Ease your fears using tips based on cognitive behavioral theory.
Posted Apr 12, 2013
Most people can avoid the kind of scrutiny that pro golfer Charlie Beljan endured when his panic attack was caught on national television last month. But you may be among the millions who privately struggle with the jitters before speaking in public.
Does your face redden, your heart pound or your mind go blank when you toast at a wedding? When you present work to your clients or raise your hand to ask or answer a question, do you get dizzy, even feel as if you might faint?
There are people who experience extreme physical and psychological distress before speaking in public. Some worry for weeks, even months in advance. Others suffer full-blown panic attacks at the mere thought of taking center stage.
While you may assume performance anxiety is relatively rare, it's actually one of the most commonly reported symptoms among all social fears. According to a recent Gallup poll, about 40 percent of all adults in the U.S suffer from some degree of stage fright.
My work leads me to speak regularly in public — on radio, television, and in front of live audiences — and like many, I've had my fair share of jitters. Those who know me are surprised since I've been a performer for most of my life. I danced professionally until my early 20s and after that, I modeled and acted in TV commercials. In fact, during those performances, I rarely felt much anxiety. As a ballerina, everything was choreographed and rehearsed with little left to serendipity. As a model, there's not much to worry about after stylists finish with your hair, makeup, and clothes. Even acting in commercials requires little spontaneity, with the copy memorized and a director managing every precious second. Besides, if you messed up, there was always another take!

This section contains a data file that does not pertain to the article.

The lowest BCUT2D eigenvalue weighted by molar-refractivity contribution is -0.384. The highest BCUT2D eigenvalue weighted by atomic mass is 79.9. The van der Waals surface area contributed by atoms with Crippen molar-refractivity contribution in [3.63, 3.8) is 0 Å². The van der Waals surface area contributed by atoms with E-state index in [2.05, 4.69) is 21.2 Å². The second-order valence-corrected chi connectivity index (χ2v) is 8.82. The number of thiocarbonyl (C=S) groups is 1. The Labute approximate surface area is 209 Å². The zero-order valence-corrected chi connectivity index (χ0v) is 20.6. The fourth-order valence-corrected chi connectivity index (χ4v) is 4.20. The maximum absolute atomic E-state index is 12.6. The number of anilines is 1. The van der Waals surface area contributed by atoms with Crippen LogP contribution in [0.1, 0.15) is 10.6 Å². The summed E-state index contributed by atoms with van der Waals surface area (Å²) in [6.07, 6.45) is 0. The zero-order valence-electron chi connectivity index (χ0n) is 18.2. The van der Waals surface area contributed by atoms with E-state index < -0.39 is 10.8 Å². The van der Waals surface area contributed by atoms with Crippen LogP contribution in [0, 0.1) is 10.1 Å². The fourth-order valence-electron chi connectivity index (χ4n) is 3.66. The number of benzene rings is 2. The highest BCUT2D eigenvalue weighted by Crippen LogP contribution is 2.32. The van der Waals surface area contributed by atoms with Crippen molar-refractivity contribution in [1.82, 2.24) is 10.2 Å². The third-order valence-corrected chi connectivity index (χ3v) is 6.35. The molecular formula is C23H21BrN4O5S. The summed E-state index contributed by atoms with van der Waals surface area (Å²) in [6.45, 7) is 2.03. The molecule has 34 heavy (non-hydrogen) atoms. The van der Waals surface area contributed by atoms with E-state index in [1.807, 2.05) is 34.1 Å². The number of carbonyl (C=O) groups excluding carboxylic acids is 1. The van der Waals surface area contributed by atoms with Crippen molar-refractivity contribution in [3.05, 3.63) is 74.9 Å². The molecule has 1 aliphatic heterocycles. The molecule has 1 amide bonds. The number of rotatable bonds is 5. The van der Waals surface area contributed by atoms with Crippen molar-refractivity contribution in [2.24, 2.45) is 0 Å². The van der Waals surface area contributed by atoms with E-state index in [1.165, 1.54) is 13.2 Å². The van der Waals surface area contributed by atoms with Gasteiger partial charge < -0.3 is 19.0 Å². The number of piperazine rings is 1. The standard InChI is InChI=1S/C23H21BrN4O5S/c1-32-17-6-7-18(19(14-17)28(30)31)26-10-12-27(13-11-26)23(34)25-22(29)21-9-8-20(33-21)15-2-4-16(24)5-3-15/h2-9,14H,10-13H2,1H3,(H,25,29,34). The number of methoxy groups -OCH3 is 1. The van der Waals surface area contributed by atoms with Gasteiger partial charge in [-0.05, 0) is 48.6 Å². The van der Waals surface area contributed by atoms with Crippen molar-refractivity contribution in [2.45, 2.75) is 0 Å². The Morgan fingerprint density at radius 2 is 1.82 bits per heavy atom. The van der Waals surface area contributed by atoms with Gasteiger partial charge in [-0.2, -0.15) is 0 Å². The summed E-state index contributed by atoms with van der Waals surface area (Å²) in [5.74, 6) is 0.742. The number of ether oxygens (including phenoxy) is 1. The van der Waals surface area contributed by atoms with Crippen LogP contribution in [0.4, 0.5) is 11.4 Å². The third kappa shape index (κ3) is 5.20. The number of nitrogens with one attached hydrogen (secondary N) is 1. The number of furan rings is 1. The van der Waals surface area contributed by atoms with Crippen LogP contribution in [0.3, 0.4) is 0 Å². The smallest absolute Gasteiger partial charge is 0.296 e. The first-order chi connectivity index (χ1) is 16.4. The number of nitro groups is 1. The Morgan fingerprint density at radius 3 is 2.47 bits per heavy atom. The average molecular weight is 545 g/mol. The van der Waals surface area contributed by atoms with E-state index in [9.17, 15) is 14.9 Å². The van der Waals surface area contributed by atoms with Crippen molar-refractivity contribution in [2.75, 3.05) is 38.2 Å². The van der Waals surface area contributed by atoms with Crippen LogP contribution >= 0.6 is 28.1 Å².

Everyday public speaking is different. The scripts are our own, and we don't usually get second or third takes. Moreover, our audiences are often people we know. Whether it is a hall-full of professional peers, a class full of students, or a table full of dinner guests, stepping out on the stages of daily life can create much more vulnerability and therefore, anxiety.
Below are some tips that have reliably eased my own fears. They are based on cognitive behavior therapy, one of several methods psychologists use to treat performance anxiety (desensitization and medication being among others). CBT helps people understand their reactions to anxiety and provides ways to gain control over it. Here are 10 tips that I have found most helpful while speaking in public.
1. Normalize your nervousness: Many people assume other speakers have an easier time, but the truth is, almost everyone feels a certain amount of stage fright. Have you noticed how many hands tremble and voices quiver as actors accept their awards? (Lawrence Olivier and Paul Newman are two who have admitted to being almost paralyzed by live appearances.) The intensity of anxiety is not a good indicator of how your talk is actually perceived. Once you get started, the jitters tend to go away — often in less than a minute, even if it feels longer — and rarely impact your speech.
2. Minimize the anticipation: The greatest discomfort for most people is waiting for their moment in the spotlight. We call this anticipatory anxiety. The key to staying calm is not getting nervous about feeling nervous. Once the "fight or flight" reaction starts, it is tough to shut it down. Find reliable ways to distract yourself in the days and hours before your speech. Right before you speak, take deep steady breaths to slow down the adrenaline rush. Short-term meditation also works.
3. Productive preparation: While distraction helps avoid anticipatory anxiety, investing time in rehearsing is necessary. Practice your speech in front of a mirror. Go over your opening lines — even memorize them — so that you don't have to think about how you'll begin. Performance anxiety is often most palpable at the beginning of a speech. If your first few sentences feel hard wired into your brain, they can be said as if on autopilot. Preparing your opening this way will likely lower the risk for continued anxiety.